Lymphedema is swelling in one or both arms or legs. It usually occurs after a damage has been done to the lymph, or after a removal of the lymph that are usually parts of cancer treatments. It appears when a blockage in the lymphatic system forms. Thus, lymph fluid is prevented from draining so the fluid accumulates and results in swelling. There is no cure for this condition, but early diagnosis and attentive care can help the affected limb to recover.
Symptoms that will appear in the affected arm or leg can be:
- Swelling in part or all arm or leg along with the fingers and toes
- A feeling of stiffness and heaviness
- Hard and thick skin
- Limited possibility of motion
- Infections that reoccur
The swelling can vary from mild and barely noticeable to extreme and visible changes in the arm or leg size what makes the limb hard to use.
It is good a person to see a doctor if there is a consistent swelling in some part of the arms or legs.
The lymphatic system is essential for having a healthy body. Through this system lymph fluid that is rich in protein circulates through the body and collects bacteria, viruses and waste products. The fluid and harmful substances are carried to the lymph nodes by the lymph vessels. In the lymph nodes there are lymphocytes which are made of cells that fight infections that filter the harmful substances and eventually flush out the waste from the body.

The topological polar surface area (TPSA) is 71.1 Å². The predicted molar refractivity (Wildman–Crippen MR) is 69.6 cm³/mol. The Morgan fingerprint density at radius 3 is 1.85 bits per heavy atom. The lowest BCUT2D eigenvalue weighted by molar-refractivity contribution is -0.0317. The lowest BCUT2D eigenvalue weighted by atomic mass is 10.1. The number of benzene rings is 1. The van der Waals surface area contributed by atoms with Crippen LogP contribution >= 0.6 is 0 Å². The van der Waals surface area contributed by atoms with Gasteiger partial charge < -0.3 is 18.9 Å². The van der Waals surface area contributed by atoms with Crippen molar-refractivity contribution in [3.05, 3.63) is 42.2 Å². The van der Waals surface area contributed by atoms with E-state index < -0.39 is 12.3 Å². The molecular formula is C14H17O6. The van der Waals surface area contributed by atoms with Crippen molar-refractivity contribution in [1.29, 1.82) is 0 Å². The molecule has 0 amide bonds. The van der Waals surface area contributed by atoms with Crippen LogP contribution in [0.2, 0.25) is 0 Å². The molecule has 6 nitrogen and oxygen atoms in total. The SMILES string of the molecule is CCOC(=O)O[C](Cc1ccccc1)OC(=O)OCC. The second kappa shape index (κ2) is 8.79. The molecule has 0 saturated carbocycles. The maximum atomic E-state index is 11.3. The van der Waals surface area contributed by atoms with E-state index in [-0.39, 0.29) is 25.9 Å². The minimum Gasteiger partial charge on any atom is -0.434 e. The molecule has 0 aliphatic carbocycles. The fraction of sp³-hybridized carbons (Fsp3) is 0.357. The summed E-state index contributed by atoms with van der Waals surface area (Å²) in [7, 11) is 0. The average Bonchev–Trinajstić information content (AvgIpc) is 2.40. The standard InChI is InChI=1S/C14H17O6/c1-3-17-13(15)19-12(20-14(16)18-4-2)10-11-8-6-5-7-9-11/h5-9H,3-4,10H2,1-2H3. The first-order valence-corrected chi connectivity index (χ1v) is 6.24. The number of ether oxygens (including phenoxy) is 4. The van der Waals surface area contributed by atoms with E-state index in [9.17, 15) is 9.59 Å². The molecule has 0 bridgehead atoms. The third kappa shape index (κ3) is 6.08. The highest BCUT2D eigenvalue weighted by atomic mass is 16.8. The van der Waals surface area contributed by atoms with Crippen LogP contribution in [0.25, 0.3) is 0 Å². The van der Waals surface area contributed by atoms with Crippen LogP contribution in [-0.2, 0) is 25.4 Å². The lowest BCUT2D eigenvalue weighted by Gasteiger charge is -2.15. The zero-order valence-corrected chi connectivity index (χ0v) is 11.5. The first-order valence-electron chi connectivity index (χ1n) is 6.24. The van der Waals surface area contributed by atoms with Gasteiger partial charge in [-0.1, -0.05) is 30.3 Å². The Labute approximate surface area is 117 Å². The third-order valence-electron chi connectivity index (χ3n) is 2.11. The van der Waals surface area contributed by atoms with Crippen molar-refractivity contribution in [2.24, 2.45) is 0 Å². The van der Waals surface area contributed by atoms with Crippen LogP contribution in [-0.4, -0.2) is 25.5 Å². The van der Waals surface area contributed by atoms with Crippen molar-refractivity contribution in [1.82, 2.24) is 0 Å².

Lymphedema appears when lymph vessels are not able to drain the lymph fluid properly. There are two types of lymphedema: primary and secondary. Primary lymphedema occurs on its own, and the secondary is caused by another medical condition or disease. The secondary one is more common.
Secondary lymphedema can happen due to surgery, radiation treatment or cancer, as well as any other procedure or condition that can damage the lymph nodes or vessels.
Primary lymphedema don’t happen often. It is usually inherited condition. It is caused by abnormal formation of lymph nodes and vessels. The specific causes are: Milroy’s disease (during infancy), Meige’s disease (during puberty or pregnancy) and late-onset lymphedema (after the age of 35)
A person is at greater risk of developing lymphedema after a cancer, or cancer treatment, as well as if he/she is at older age, overweighed or has rheumatoid or psoriatic arthritis.
Lymphedema can result in serious infections, such as bacterial infection of the skin or infection of the lymph vessels, or lymphangiosarcoma-a rare form of soft tissue cancer.
No cure exist for lymphedema. That is why the treatments will focus on diminishing the swelling and pain control.
Lymphedema treatment suggestions are:
- Light exercise moving the affected limb
- Bandaging the affected limb
- Wearing compressing garments
- CDT-a complete decongestive therapy
The risk of developing lymphedema maybe smaller, if a person:
- Protects the arms and legs from sharp objects or possible injuries
- Rests the arms or legs especially if he/she have undergo a surgery or treatment of any kind
- Avoids warmth and heat
- Elevates the affected arms or legs i.e. the affected lib over the heart level
- Keep the arms and legs clean